Hieu: Thanks for having me! I originally majored in General Biology for plans on becoming a science teacher or a pediatrician. But after my second quarter of chemistry, I realized science was not appealing to me and I wanted to do something else with my life. I signed up for “Intro to Media” as an elective class and I quickly got into it. I love having the ability to tell a story. I started out on YouTube in 2008 and now I am branching out to film festivals.
peppii: When did you come out? Were you already out in college? If so, did that make it easier to base your film projects on gay-related topics?
Hieu: I came out to my friends during my freshmen year of high school. I came from a small high school so I did not really get to explore my sexuality until college. I was open about myself in college and wrote scripts for class assignments based off my own experiences. My short films are like video journals. All my short films have Asian lead actors because I wanted to be able to relate to the characters.
peppii: Would you tell us a little about Scripts and how it came about?
Hieu: Scripts was a short about some dates I have been on. I had a lot of social scripts in my head during my early years of dating about how I should behave on a date, such as who pays for dinner, who initiates the conversation, etc. It is one of my very early first comedic gay shorts.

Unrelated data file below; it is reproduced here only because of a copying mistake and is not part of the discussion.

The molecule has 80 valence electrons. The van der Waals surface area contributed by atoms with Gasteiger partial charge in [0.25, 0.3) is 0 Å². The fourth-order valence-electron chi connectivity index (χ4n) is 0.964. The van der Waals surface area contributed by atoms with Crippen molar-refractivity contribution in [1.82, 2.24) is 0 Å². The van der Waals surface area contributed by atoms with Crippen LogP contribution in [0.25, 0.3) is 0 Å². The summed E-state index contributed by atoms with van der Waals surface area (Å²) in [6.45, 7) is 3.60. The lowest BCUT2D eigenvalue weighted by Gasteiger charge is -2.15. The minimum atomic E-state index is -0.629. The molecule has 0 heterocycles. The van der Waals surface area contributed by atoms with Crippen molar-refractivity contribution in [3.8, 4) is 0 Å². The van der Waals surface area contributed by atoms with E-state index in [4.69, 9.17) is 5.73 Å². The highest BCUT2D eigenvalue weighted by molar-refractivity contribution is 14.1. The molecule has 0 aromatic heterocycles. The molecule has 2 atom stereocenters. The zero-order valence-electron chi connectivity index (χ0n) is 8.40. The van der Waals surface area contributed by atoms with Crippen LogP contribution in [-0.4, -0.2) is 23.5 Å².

peppii: Would you tell us a little about Traffic and how it came about?
Hieu: Traffic was a short film about a guy trying to please everyone after getting a new car. The message is about people not always having to please everyone in their lives. I believe there will always be problems and things holding us back from our goals – the traffic in life – but it is always nice to have people who I can trust by my side.
peppii: Would you tell us a little about Squared and how it came about? How does the word “squared” fit into the story?
Hieu: Squared is a short about a one night stand getting competitive when two guys find out they are both tops. The title Squared came from “Top x Top = Top^2.” SQUARED was inspired by the racist experiences my friends and I have been through. Society often objectifies Asians, especially gay Asians, and portrays them as submissive, feminine, and passive. With SQUARED, I want to show that not all Asians fit into the stereotypes that society has constructed.
peppii: What inspired you to put together the very short, but touching tribute to fathers in Thanks, Dads?
Hieu: Around Father’s Day, I usually see advertisements showing dads in straight families. I wanted to recognize gay dads and I took it a step further by showing two Asian dads. There are many kinds of fathers in the world and I wanted to depict a commercial-like video that I never see on television.